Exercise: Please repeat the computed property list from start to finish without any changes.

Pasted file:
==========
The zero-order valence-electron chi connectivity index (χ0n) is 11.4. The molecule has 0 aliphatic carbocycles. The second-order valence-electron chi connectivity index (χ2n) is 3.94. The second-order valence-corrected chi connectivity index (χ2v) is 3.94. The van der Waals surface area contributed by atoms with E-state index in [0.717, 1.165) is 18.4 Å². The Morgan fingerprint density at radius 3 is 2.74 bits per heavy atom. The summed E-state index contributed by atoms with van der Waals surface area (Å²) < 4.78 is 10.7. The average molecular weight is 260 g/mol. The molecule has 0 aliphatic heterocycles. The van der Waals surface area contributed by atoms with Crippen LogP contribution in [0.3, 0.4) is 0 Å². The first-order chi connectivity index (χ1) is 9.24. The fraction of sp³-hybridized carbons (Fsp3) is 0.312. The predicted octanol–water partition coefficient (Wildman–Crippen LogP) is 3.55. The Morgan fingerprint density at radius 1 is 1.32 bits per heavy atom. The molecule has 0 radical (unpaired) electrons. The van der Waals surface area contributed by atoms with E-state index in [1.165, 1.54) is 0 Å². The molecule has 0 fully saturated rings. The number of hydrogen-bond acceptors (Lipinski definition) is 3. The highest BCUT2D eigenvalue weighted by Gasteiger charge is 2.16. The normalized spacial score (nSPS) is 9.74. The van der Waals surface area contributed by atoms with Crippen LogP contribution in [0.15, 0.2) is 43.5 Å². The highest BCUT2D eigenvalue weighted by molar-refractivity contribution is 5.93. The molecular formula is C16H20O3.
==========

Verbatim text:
The zero-order valence-electron chi connectivity index (χ0n) is 11.4. The molecule has 0 aliphatic carbocycles. The second-order valence-electron chi connectivity index (χ2n) is 3.94. The second-order valence-corrected chi connectivity index (χ2v) is 3.94. The van der Waals surface area contributed by atoms with E-state index in [0.717, 1.165) is 18.4 Å². The Morgan fingerprint density at radius 3 is 2.74 bits per heavy atom. The summed E-state index contributed by atoms with van der Waals surface area (Å²) < 4.78 is 10.7. The average molecular weight is 260 g/mol. The molecule has 0 aliphatic heterocycles. The van der Waals surface area contributed by atoms with Crippen LogP contribution in [0.3, 0.4) is 0 Å². The first-order chi connectivity index (χ1) is 9.24. The fraction of sp³-hybridized carbons (Fsp3) is 0.312. The predicted octanol–water partition coefficient (Wildman–Crippen LogP) is 3.55. The Morgan fingerprint density at radius 1 is 1.32 bits per heavy atom. The molecule has 0 radical (unpaired) electrons. The van der Waals surface area contributed by atoms with E-state index in [1.165, 1.54) is 0 Å². The molecule has 0 fully saturated rings. The number of hydrogen-bond acceptors (Lipinski definition) is 3. The highest BCUT2D eigenvalue weighted by Gasteiger charge is 2.16. The normalized spacial score (nSPS) is 9.74. The van der Waals surface area contributed by atoms with Crippen LogP contribution in [0.15, 0.2) is 43.5 Å². The highest BCUT2D eigenvalue weighted by molar-refractivity contribution is 5.93. The molecular formula is C16H20O3.